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APBA (pronounced "APP-bah") is a game company founded in Lancaster, Pennsylvania. It was created in 1951 by J. Richard Seitz. The game company on their official website states that the letters stood for "American Professional Baseball Association" which was the name of a boyhood league Mr. Seitz participated in with his friends. After 60 years in Pennsylvania, the company headquarters was moved in 2011 to Alpharetta, Georgia.
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- Apba mark fydrich 1976 major league debut start
- Computer versions of the baseball game
- Conventions and tournaments
- Convention tournament results
The company's first offering was a baseball simulation table game using cards to represent each major league player, boards to represent different on-base scenarios (e.g. "Bases Empty", "Runners on First and Third," "Bases Loaded"), and dice to generate random numbers. Seitz's product was derived from the game National Pastime, invented and patented by Clifford Van Beek in 1925, a game which Seitz played in his youth. The game can be played against another person or in solitaire fashion. Devoted fans keep track of the results and assess how players' performance compares to their real-life statistics.
The game company later produced football, golf, basketball, hockey, bowling, boxing, soccer, and saddle racing games modeled after the baseball game (cards, boards and dice).
Later, computer adaptations of some of these games were produced.
APBA enthusiasts have included Presidents George H.W. Bush and George W. Bush; David Eisenhower; sports agent Arn Tellem; and journalist and memoirist Franz Lidz. Many players and others involved in the game have been fans.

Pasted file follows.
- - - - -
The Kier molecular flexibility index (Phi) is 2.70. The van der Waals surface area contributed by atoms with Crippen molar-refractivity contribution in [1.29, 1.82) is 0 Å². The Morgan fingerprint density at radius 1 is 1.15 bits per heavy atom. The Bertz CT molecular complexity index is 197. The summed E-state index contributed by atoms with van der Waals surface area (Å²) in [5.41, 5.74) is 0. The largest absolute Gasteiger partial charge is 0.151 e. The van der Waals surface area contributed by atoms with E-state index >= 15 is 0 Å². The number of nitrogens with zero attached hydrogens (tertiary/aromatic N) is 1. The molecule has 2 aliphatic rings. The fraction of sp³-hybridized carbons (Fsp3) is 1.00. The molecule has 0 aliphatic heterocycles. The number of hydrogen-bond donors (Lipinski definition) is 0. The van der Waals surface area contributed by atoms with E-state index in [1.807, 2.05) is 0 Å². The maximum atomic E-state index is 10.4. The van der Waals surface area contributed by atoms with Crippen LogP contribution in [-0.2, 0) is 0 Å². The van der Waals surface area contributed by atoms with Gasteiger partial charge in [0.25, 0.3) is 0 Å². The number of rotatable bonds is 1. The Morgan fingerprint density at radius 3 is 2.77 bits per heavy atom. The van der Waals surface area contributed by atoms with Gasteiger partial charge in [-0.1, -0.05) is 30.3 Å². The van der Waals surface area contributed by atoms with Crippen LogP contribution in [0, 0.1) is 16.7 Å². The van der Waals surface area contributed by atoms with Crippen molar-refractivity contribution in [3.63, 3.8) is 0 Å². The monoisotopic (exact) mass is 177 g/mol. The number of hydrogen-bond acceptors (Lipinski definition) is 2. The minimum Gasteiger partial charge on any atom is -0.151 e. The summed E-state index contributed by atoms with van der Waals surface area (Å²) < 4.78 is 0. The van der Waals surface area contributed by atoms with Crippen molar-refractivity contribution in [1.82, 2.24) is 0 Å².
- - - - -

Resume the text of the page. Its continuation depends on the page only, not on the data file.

For much of its history APBA's main competitor has been Strat-O-Matic. Other competitors include, or have included, Replay Publishing, Statis Pro Baseball, MLB Showdown and, in APBA's early years, Big League Manager. In 2000 APBA redesigned the packaging of its baseball game and for a brief time expanded its marketing approach to include hobby shops and sport card dealers, with limited success.
Apba mark fydrich 1976 major league debut start
Computer versions of the baseball game
In 1984, the game company authorized a computer version of an advanced "master" version of their baseball game. It was published by Random House in 1985, first for PC computers and later for Apple. McGraw-Hill became the publisher after the company acquired Random House's software division in 1989, and the original game developers, Miller Associates, took over publishing and sales in 1990.
In 1993, Miller and APBA announced a version of the game for the Windows platform, and it came out that summer. Titled APBA Presents Baseball for Windows (with the first two words in small print), Miller continued to update and publish the game software; their final version, 5.5, came out in the summer of 1999. Late in 2000, APBA announced that it had agreed to take over sales and service for the game; Miller Associates disbanded.